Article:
Stay Free!: What about laser discs? Where did they fit in?
Prelinger: The industry tried to popularize laser discs in the 1980s because they wanted a "read-only" mediumsomething that people couldnıt record. But unlike colorization (which looked realistic only after about four beers), laser discs offered a lot of advantages. They gave viewers the opportunity to look at movies at different speeds or frame by frame. And they were beautiful. I love laser discs! They also gave producers the opportunity to add supplemental materialsextra footage, historical documents, and interviewslike DVDs do now. In fact, that is a good example of how companies could in fact profit from digitizing things in the public domain even without copyright protection. If theyıre packaging the film with other items, that context is unique. Even if other companies want to sell versions of the film, the value-added material could still make a particular disc stand out. The materials in the package might be in the public domain, but your combination of them could be copyrighted.
Companies like Disney successfully lobbied to extend copyright in order to protect a few valuable properties. When they did that, they also extended copyright on tens of thousands of other peopleıs works thatbecause they are still copyrightedwill never see the light of day. So while Disney is increasing the value of its own property, it is at the same time devaluing many, many more works. Iım curious if there has ever been an effort to say, "OK, letıs let Disney have their extended copyright. Let them have their special rule. But then letıs have the rest of the material go to the public."
There are special clauses about a few things: The Olympic Rings and Smokey Bear are off-limits. But those are for the public good rather than for a specific corporation. I think special treatment wouldnıt work anyway because other companies would demand it.
Stay Free!: But the vast majority of people donıt care about renewing their copyright.
Prelinger: Yes, thatıs true. But youıre favoring the big corporations. I think a better way of getting at this problem is to use Lawrence Lessigıs idea of establishing "copyduties" to go along with copyrights. This would require copyright owners to make their works available to the public in some way. If they donıt, then the works fall into the public domain. That way, all the works that are sitting in a warehouse somewhere are freed up, whether they belong to creators or corporations.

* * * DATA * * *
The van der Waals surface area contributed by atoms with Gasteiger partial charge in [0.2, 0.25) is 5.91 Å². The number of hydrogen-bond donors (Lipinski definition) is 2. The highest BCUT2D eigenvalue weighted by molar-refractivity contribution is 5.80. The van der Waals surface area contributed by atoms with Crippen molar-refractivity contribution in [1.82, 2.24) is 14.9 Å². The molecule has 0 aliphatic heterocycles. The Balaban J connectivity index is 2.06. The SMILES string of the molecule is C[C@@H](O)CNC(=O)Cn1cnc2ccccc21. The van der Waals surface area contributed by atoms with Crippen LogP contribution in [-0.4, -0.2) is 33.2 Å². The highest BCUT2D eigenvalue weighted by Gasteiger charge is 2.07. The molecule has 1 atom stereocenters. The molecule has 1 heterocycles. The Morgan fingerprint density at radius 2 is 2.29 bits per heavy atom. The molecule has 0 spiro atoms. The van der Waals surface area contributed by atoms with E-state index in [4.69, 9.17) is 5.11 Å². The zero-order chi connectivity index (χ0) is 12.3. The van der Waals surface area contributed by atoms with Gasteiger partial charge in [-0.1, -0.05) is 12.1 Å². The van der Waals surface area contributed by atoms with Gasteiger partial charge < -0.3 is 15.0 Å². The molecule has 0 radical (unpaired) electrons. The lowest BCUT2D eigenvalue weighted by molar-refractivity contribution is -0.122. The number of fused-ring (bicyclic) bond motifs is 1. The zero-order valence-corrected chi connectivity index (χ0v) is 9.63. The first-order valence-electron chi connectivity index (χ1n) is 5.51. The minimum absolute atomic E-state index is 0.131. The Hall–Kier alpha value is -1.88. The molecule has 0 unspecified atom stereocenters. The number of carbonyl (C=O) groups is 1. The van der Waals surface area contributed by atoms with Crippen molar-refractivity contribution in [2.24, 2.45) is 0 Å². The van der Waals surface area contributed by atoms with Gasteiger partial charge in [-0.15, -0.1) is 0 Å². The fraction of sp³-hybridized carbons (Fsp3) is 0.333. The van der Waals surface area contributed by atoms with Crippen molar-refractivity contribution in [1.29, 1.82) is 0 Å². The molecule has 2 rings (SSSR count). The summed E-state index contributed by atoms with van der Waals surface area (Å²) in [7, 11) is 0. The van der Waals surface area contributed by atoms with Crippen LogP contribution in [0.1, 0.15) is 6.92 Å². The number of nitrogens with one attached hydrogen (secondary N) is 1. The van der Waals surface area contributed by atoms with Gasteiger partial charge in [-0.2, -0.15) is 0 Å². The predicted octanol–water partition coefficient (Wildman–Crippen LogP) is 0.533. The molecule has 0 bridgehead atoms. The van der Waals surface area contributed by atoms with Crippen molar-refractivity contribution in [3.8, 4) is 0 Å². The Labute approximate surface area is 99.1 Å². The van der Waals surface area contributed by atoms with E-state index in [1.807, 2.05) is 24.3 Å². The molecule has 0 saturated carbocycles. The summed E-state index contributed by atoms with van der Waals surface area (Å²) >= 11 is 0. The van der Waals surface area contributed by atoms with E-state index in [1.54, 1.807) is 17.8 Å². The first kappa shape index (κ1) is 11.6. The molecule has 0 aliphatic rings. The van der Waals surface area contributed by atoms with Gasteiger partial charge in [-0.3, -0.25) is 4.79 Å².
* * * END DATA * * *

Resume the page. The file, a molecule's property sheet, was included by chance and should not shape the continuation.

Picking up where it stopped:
Stay Free!: One problem with the Sonny Bono Act is that it prevents the restoration of films and other media . . .
Prelinger: Yes, we are losing materials to deterioration, plus a lot of copyrights are abandoned, usually because theyıre out of date and the owner doesnıt need them anymore. But the works are still under copyright, so they canıt be used. A lot of really important stuff is very difficult to find or it isnıt physically available. And if you do have a copy, you canıt find the copyright holder. I have this situation a lot. We have a lot of industrial films that are now under copyright, but we donıt know how to get a hold of the owner. As a result, Iım not going to spend money to remaster things on digital tape, Iım not going to make film copies. Iıll keep them as cool and dry as the rest of my films, but I have no economic incentive to do that anymore. So a huge number of works are going to languish.
Stay Free!: With most of your films, itıs probably safe to say the copyright owner wouldnıt care if you used them. Theyıre ephemeral.
Prelinger: Right. They have more value when repurposed than they might in their original context. Old educational films canıt be used in the classroom anymore, but they may have great value as a document of how people used to behave, or how institutions wanted them to behave.
Stay Free!: What are some of the problems libraries are facing?
Prelinger: The main problem is weıre rapidly moving to a model where all content is a billable event, and that undercuts the public function of libraries. For example, down the road, it will be harder to rent a movie. Youıll have to download the movie and pay each time you view it. Thatıs a problem. Record labels are trying to impose similar models.